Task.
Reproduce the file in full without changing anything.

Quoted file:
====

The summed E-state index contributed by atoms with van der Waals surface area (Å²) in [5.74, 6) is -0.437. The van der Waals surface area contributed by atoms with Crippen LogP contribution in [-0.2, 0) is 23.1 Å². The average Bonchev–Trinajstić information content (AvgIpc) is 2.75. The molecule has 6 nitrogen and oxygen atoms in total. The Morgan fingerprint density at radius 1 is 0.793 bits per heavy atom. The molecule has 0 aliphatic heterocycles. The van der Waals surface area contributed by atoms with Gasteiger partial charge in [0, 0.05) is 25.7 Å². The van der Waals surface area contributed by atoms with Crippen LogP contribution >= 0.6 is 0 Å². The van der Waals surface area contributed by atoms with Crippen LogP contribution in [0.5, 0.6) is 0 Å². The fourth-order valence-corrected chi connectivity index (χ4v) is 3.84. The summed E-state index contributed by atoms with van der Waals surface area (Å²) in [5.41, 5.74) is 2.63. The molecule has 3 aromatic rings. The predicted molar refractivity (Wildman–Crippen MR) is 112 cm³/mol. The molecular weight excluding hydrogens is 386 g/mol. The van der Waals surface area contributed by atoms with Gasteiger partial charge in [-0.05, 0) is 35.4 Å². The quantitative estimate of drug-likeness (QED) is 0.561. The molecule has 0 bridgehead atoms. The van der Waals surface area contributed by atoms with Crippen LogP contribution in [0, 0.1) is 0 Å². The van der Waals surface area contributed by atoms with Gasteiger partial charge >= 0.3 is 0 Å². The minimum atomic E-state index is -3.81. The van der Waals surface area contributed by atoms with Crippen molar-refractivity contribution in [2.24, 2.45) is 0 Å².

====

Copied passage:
The summed E-state index contributed by atoms with van der Waals surface area (Å²) in [5.74, 6) is -0.437. The van der Waals surface area contributed by atoms with Crippen LogP contribution in [-0.2, 0) is 23.1 Å². The average Bonchev–Trinajstić information content (AvgIpc) is 2.75. The molecule has 6 nitrogen and oxygen atoms in total. The Morgan fingerprint density at radius 1 is 0.793 bits per heavy atom. The molecule has 0 aliphatic heterocycles. The van der Waals surface area contributed by atoms with Gasteiger partial charge in [0, 0.05) is 25.7 Å². The van der Waals surface area contributed by atoms with Crippen LogP contribution >= 0.6 is 0 Å². The van der Waals surface area contributed by atoms with Crippen LogP contribution in [0.5, 0.6) is 0 Å². The fourth-order valence-corrected chi connectivity index (χ4v) is 3.84. The summed E-state index contributed by atoms with van der Waals surface area (Å²) in [5.41, 5.74) is 2.63. The molecule has 3 aromatic rings. The predicted molar refractivity (Wildman–Crippen MR) is 112 cm³/mol. The molecular weight excluding hydrogens is 386 g/mol. The van der Waals surface area contributed by atoms with Gasteiger partial charge in [-0.05, 0) is 35.4 Å². The quantitative estimate of drug-likeness (QED) is 0.561. The molecule has 0 bridgehead atoms. The van der Waals surface area contributed by atoms with Crippen LogP contribution in [0, 0.1) is 0 Å². The van der Waals surface area contributed by atoms with Gasteiger partial charge >= 0.3 is 0 Å². The minimum atomic E-state index is -3.81. The van der Waals surface area contributed by atoms with Crippen molar-refractivity contribution in [2.24, 2.45) is 0 Å².